Deeming rate freeze is coming to an end. What steps should you be taking?

A couple going over their finances

Age pensioners need to prepare for when a major COVID financial concession expires this year.

Centrelink’s deeming rate freeze comes to an end on 1 July and while experts are predicting an initial ‘modest’ rise, pensioners can expect the rate to continue to increase.

In July 2022, the Australian government announced it would freeze social security deeming rates for two years to help pensioners ‘keep more in their pockets’. 

The move covered about 445,000 age pensioners and froze the lower deeming rate at 0.25 per cent and the upper rate at 2.25 per cent.

The lower deeming rate applied to financial investments up to the threshold amounts of $60,400 for singles and $100,200 for couples. The upper deeming rate applies to financial assets above those thresholds.

Income without penalty

Pensioners with income generated from interest-bearing financial products had a ‘win’ with this move as interest rates have risen over the past couple of years, but the deeming rate freeze means their income has increased without penalty.

The interest rate was 0.35 per cent when the deeming rates were frozen. The cash rate is now about 4.35 per cent.

Deeming usually covers bank accounts, cash, bullion, shares, managed funds, superannuation, account-based pension funds and financial gifts.

Retirement Essentials suggests the first rise will be designed to ease into any changes.

“The first increase is likely to be modest, to give those on government benefits time to take stock of their assets and associated income and make any changes they feel are appropriate,” a report states.

Time to take stock

Retirement Essentials recommends people affected by this change should begin to take stock of their investments.

“External changes are just that – you can’t influence them, and so need to consider, instead, what you might do in response,” the report says.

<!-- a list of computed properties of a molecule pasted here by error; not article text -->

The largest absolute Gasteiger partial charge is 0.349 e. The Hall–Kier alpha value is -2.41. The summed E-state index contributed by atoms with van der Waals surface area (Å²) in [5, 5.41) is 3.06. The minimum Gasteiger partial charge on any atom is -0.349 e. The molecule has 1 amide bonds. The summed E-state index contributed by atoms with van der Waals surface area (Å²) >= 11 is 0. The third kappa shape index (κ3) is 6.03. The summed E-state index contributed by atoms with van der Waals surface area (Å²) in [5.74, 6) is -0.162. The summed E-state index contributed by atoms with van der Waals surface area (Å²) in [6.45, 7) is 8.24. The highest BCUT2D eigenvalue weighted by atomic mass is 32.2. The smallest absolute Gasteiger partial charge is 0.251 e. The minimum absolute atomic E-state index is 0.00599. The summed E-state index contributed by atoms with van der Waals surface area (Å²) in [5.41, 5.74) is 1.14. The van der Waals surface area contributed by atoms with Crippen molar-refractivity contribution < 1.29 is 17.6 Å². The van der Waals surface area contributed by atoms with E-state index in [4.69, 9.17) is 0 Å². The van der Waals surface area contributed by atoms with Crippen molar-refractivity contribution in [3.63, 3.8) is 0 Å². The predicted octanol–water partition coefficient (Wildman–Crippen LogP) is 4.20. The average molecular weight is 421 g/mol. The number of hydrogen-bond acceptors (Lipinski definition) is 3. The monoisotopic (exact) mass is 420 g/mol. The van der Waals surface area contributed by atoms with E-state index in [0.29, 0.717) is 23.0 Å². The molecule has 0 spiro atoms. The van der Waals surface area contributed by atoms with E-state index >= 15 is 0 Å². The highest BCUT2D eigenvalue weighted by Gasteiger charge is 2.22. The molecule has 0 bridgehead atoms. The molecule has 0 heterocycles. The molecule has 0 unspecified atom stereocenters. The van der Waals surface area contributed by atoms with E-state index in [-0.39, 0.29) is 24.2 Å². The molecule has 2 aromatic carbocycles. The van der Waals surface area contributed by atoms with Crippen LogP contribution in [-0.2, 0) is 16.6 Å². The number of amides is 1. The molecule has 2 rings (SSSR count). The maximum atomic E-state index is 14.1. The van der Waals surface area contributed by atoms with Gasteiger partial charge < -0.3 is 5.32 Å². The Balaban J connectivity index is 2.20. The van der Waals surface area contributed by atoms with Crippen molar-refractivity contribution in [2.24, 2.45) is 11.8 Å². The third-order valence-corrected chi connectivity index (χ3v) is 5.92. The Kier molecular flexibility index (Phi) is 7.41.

“Understanding, in the first instance, the percentage return on each of your different asset classes is important. You will then know what you are actually earning.

“You may then wish to change the mix of investments if there is a better way overall of apportioning your savings.”

Retirement expert Nick Bruining suggests one option may be to make use of Centrelink-complying income streams that benefit from the current high interest rates. 

“Typically sold as a lifetime annuity, these products combine guaranteed indexed income payments for life with generous Centrelink concessions,” he says.

“Financial planners typically combine these products with conventional income-paying investments like account-based pensions to provide a blend of certainty and flexibility in structuring retirement portfolios.

“Irrespective of the investment returns, only 60 per cent of the payments actually received count towards the income test.

“Only 60 per cent of the invested amount is included in the Centrelink asset test. Once the person reaches 84 years of age, that drops to just 30 per cent.”

What are deeming rates?

As a quick explainer, deeming rates are a set of rules used to calculate your income from financial assets. They assume those assets earn a set rate of income, no matter what they really earn. This income is included in the income test.

As the rate is steady – apart from periodic indexation – it keeps any Centrelink payments steady.

It also provides an incentive to invest as any interest rate achieved above the deeming rate doesn’t count as income.

Will repealing the freeze affect you? Will you have to rethink your financial choices? Why not share your thoughts in the comments section below?

Also read: How to keep your myGov account safe

Written by Jan Fisher

Accomplished journalist, feature writer and sub-editor with impressive knowledge of the retirement landscape, including retirement income, issues that affect Australians planning and living in retirement, and answering YLC members' Age Pension and Centrelink questions. She has also developed a passion for travel and lifestyle writing and is fast becoming a supermarket savings 'guru'.

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